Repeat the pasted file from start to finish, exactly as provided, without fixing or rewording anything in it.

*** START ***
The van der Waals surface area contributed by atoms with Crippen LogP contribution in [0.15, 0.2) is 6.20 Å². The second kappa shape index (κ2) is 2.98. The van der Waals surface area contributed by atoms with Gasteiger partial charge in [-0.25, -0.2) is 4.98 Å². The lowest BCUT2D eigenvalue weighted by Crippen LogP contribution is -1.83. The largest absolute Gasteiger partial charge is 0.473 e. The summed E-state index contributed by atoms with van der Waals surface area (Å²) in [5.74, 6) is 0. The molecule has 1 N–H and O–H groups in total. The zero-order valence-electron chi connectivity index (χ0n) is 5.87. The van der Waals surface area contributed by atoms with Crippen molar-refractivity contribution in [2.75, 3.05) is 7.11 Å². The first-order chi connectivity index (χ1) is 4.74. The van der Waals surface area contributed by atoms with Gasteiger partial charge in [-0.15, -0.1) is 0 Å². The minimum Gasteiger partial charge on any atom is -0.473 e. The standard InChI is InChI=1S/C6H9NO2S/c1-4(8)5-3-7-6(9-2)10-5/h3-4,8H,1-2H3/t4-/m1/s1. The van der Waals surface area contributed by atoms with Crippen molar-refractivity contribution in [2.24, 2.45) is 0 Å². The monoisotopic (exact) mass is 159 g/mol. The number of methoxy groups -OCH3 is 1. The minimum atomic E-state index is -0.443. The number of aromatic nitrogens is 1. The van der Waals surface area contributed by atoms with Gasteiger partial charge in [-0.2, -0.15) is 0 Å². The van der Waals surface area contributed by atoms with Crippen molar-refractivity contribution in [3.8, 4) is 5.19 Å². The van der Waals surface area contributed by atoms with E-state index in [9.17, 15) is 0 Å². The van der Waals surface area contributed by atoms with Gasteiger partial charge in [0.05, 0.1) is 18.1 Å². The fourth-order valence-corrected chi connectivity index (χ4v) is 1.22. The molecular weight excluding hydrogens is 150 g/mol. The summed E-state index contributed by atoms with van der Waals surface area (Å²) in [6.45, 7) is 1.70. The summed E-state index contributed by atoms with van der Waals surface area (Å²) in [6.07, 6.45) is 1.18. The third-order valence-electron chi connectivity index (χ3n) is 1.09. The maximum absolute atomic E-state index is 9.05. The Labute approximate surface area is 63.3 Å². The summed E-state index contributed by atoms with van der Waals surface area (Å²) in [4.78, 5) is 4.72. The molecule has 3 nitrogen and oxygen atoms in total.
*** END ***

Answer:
The van der Waals surface area contributed by atoms with Crippen LogP contribution in [0.15, 0.2) is 6.20 Å². The second kappa shape index (κ2) is 2.98. The van der Waals surface area contributed by atoms with Gasteiger partial charge in [-0.25, -0.2) is 4.98 Å². The lowest BCUT2D eigenvalue weighted by Crippen LogP contribution is -1.83. The largest absolute Gasteiger partial charge is 0.473 e. The summed E-state index contributed by atoms with van der Waals surface area (Å²) in [5.74, 6) is 0. The molecule has 1 N–H and O–H groups in total. The zero-order valence-electron chi connectivity index (χ0n) is 5.87. The van der Waals surface area contributed by atoms with Crippen molar-refractivity contribution in [2.75, 3.05) is 7.11 Å². The first-order chi connectivity index (χ1) is 4.74. The van der Waals surface area contributed by atoms with Gasteiger partial charge in [-0.15, -0.1) is 0 Å². The minimum Gasteiger partial charge on any atom is -0.473 e. The standard InChI is InChI=1S/C6H9NO2S/c1-4(8)5-3-7-6(9-2)10-5/h3-4,8H,1-2H3/t4-/m1/s1. The van der Waals surface area contributed by atoms with Crippen molar-refractivity contribution in [2.24, 2.45) is 0 Å². The monoisotopic (exact) mass is 159 g/mol. The number of methoxy groups -OCH3 is 1. The minimum atomic E-state index is -0.443. The number of aromatic nitrogens is 1. The van der Waals surface area contributed by atoms with Gasteiger partial charge in [-0.2, -0.15) is 0 Å². The van der Waals surface area contributed by atoms with Crippen molar-refractivity contribution in [3.8, 4) is 5.19 Å². The van der Waals surface area contributed by atoms with E-state index in [9.17, 15) is 0 Å². The van der Waals surface area contributed by atoms with Gasteiger partial charge in [0.05, 0.1) is 18.1 Å². The fourth-order valence-corrected chi connectivity index (χ4v) is 1.22. The molecular weight excluding hydrogens is 150 g/mol. The summed E-state index contributed by atoms with van der Waals surface area (Å²) in [6.45, 7) is 1.70. The summed E-state index contributed by atoms with van der Waals surface area (Å²) in [6.07, 6.45) is 1.18. The third-order valence-electron chi connectivity index (χ3n) is 1.09. The maximum absolute atomic E-state index is 9.05. The Labute approximate surface area is 63.3 Å². The summed E-state index contributed by atoms with van der Waals surface area (Å²) in [4.78, 5) is 4.72. The molecule has 3 nitrogen and oxygen atoms in total.